Each day we tweet and text, “I’ve never seen it, I’ve never heard of, I’ve never experienced...” Our nevers grow in capacity as the climate changes.
We are living in a new reality where, for California especially, but the entire Western United States, fire season no longer begins in fall, it begins in August. Where spring no longer means rain, it means “I really hope it rains just a little so that fire season isn’t so bad.”
The West is offering itself up as sacrifice to the rest of the world—watch us burn, learn from us. Here, there used to be a lushness, a virginal land beckoning like a siren. Come West! Go towards the place where everyone has a chance to live their best lives, to get rich, to find love. Now our land is a dystopia, our direction one that people are afraid to look. Our West is no longer a future of which anyone dreams.
The sky is turning from red to orange-green. No natural hues like this exist in daily life. Our animal brains have been trained for tens of thousands of years to run away from fire. If the sky changes to a color that makes your heart begin to race and your pupils dilate, you go the other direction. This is life in California now, this is one facet of a changing climate.
“I can’t believe.”
We are only at the beginning of our fire season. I know my friends and family who have evacuated several times already this year are facing the question we all are, do we stay here knowing that this is normal. That it might get worse. That it likely will.
Green watercolor into yellow, still no sun. I can smell the smoke now.
“I can’t believe.”
Margot is the name of the little girl in "All Summer in a Day" who is obsessed with the sun, enamored really. She is so little and only has vague memories of seeing it as a toddler. She recalls it looking like a “penny” in the sky.
There are many children sheltering with their families right now, already asking their parents about the colors encircling them. On Twitter a man posted that his child asked him, “Daddy, what time is it when the sky is orange?”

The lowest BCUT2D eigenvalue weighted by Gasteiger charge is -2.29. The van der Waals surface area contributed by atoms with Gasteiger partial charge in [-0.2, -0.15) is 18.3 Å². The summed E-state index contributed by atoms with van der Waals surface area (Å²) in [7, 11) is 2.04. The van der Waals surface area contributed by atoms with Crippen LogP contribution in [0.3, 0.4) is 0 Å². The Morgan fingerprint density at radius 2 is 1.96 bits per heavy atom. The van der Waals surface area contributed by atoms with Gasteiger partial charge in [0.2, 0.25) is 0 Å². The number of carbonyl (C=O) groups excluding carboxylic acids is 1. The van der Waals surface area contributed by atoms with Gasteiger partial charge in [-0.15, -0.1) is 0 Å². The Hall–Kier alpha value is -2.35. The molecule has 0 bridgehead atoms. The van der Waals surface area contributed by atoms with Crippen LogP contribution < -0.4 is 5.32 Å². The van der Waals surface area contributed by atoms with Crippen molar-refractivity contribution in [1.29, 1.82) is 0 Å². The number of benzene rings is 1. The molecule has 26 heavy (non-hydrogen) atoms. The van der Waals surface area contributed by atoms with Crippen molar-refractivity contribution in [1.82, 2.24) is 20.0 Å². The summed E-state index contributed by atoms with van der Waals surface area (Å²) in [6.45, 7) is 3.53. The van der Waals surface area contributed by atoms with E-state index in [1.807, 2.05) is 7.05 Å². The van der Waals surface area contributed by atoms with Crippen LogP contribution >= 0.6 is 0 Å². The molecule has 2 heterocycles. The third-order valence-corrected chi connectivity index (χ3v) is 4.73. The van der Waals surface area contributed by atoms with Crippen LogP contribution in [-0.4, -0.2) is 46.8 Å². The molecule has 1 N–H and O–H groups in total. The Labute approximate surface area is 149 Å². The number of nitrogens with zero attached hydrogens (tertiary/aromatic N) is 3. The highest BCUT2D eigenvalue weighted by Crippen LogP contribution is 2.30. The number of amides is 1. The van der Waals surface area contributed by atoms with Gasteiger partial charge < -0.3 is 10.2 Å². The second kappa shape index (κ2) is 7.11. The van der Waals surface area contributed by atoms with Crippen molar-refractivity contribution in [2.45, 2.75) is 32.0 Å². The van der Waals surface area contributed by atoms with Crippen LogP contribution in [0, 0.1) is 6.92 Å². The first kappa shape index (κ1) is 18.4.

“Daytime,” he said.
Smoke and ash swirl around us, falling in poisonous dustings covering cars and our hair. There are no birds or animals out. They take shelter in the redwood trees and cypress trees, holding out, waiting for the smoke to move away just enough to make flying easier. All we animals know is that this is a warning. There are no chirps, no singing. There is a stillness almost like honoring a death. And isn’t that the truth of it. We are mourning the dead. We are mourning the end of what humans understood to be a comfortable planet to live on. We are mourning what we thought was a home for us, one we have permanently altered.
Not everyone in the world will feel the effects of climate change as extreme as Californians. But they will see it on our orange-cast surreal photos of street lights still on at noon, our dark asphalted roads coated in ash, and our collective exhaustion and sadness. They will know not to visit California in fire season, it’s not safe here.
In that story the teacher asks Margot to write a poem about the sun she loves so much, and only exists to her as a faint memory. This is what she writes:
I think the sun is a flower,
That blooms for just one hour.
We are past the point of disbelief. We are now in a new world. Climate change evokes different things to different people, but the essence of it is that we have set into motion changes that are turning what we knew Earth to be, into a new planet. The woman I heard on the phone this morning was pacing back and forth in front of a cafe. I watched as ash gently fell onto her top-knotted red hair. She kept saying: “It’s like I am living on another planet. I can’t breathe anymore, I hate this.”
They say: “I can’t believe.” Orange turns to yellow turns to pink. It’s raining ash again. Soon we will call it, simply, “weather.” And that is the new reality. It's not like we're living on another planet, we are living on another planet. The planet we were born into no longer exists. We have known this for some time, but now we have the skies to prove it.